Exclusions push pupils into 'risky' behaviour, says Barnardo's
Repeated use of school exclusions is having a negative impact on pupils and pushing them into "risky" and criminal behaviour, a major report from Barnardo's has warned.
Suspending students causes long-term harm and increases alienation from education, according to a study from the children's charity published today.
The warning follows a rise in the number of fixed-term exclusions since 200304, even though the rate has begun to drop in the past two years. Across England there were more than 363,000 suspensions in 200809.
Barnardo's is concerned that the sanction is being relied on too heavily by schools and the same pupils are being repeatedly removed from class.
About one in 20 secondary school pupils is excluded each year, in what Barnardo's brands an "over-used and ineffective punishment".
Two-thirds of fixed-period exclusions in secondary schools were given to pupils who had already received at least one earlier in the year.
Those suspended are more likely to become involved in "petty crime and risky behaviour", according to Jane Evans, the charity's research officer.
"The message given by exclusion appears to be that it is OK to give up or walk away from tough situations," Dr Evans writes.
"This is not a helpful message to give young people who may already be demotivated by living in poverty, by racism, or by struggling to meet the demands of academic work.
"The most prevalent official reason for school exclusion is persistent disruptive behaviour. This raises questions about how behaviour is allowed to become 'persistently disruptive' without effective intervention at an earlier stage to guide the young person's behaviour and help them to resolve problems that distract them from learning."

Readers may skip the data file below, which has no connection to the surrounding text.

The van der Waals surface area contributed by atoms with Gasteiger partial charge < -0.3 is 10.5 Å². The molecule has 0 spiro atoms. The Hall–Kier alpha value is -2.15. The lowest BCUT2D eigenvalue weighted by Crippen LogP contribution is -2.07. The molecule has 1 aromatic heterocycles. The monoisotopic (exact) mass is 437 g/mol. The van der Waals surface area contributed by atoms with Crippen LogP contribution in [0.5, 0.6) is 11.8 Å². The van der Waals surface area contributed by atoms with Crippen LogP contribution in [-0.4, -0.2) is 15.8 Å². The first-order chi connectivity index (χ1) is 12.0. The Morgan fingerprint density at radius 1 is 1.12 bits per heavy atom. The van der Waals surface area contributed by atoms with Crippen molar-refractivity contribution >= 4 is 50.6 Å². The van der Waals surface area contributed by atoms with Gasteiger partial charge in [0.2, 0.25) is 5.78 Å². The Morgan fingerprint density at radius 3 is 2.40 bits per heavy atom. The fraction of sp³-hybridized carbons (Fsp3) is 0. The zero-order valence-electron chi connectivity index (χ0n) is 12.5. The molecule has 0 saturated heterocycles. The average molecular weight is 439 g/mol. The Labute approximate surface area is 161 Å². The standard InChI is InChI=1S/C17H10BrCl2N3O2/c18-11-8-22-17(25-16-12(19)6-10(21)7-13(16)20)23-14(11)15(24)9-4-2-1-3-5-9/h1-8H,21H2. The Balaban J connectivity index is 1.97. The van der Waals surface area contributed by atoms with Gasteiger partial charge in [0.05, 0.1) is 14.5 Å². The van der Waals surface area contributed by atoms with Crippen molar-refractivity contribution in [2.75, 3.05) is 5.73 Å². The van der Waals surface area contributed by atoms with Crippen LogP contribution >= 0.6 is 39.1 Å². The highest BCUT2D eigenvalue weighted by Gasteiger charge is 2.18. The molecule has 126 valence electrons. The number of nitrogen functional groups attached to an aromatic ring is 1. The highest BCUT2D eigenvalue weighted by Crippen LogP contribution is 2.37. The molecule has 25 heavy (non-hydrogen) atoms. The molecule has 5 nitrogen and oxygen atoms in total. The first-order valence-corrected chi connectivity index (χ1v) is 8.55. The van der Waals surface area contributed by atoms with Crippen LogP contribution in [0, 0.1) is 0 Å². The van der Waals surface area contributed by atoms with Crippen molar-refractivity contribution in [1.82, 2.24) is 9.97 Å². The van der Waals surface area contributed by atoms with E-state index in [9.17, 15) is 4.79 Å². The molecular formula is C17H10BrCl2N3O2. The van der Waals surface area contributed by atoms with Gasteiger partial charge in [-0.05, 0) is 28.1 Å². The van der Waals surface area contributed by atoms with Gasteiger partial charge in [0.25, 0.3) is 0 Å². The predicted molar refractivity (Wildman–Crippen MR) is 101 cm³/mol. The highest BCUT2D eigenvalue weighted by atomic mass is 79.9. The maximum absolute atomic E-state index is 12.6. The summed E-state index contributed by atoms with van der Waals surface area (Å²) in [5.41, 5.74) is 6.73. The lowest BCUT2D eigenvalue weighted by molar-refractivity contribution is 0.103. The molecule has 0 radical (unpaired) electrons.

Most excluded children are from poorer families, which "exacerbates" the achievement gap between them and their richer peers, the report says.
Barnardo's is calling for a "trigger" to stop repeated use of suspensions and force schools to assess children's needs. It also wants teachers to stop illegal unofficial exclusions.
Dr Evans interviewed a range of people including pupils, teachers and youth offending teams for the study. Some pupils told her they spent the time they were excluded from school smoking cannabis.
In 2003, 4.5 per cent of pupils received a fixed-term exclusion. That number rose to 5.6 per cent in 200607, before falling back to 4.8 per cent in 200909.
Schools minister Nick Gibb has said that despite the fall, poor behaviour remains a significant problem.
Russell Hobby, general secretary of heads' union the NAHT, said: "Suspensions should always be a last resort approach, but teachers have to balance the needs of the individual with that of the class and school as a whole and they need to be able to keep education for all going."
NASUWT general secretary Chris Keates said: 'Schools have to balance the needs of badly behaved pupils against those of other children. But just because teachers are using suspensions, it doesn't mean they are not trying to help pupils."
'A last resort'
At Deptford Green School in Lewisham, south east London, the number of exclusions has gone down by 50 per cent in three years.
Badly behaved pupils go to an internal exclusion unit within the school, which headteacher Peter Campling said stops children falling behind with their work.
"Suspensions are sometimes necessary as a last resort, but they have to have a real impact to work," he said.
"When we suspend pupils, they are given a significant amount of work to do, they write letters of reflection and apology. We also have a re-entry to school meeting with them and their parents and they spend a day in the internal exclusion unit in silence."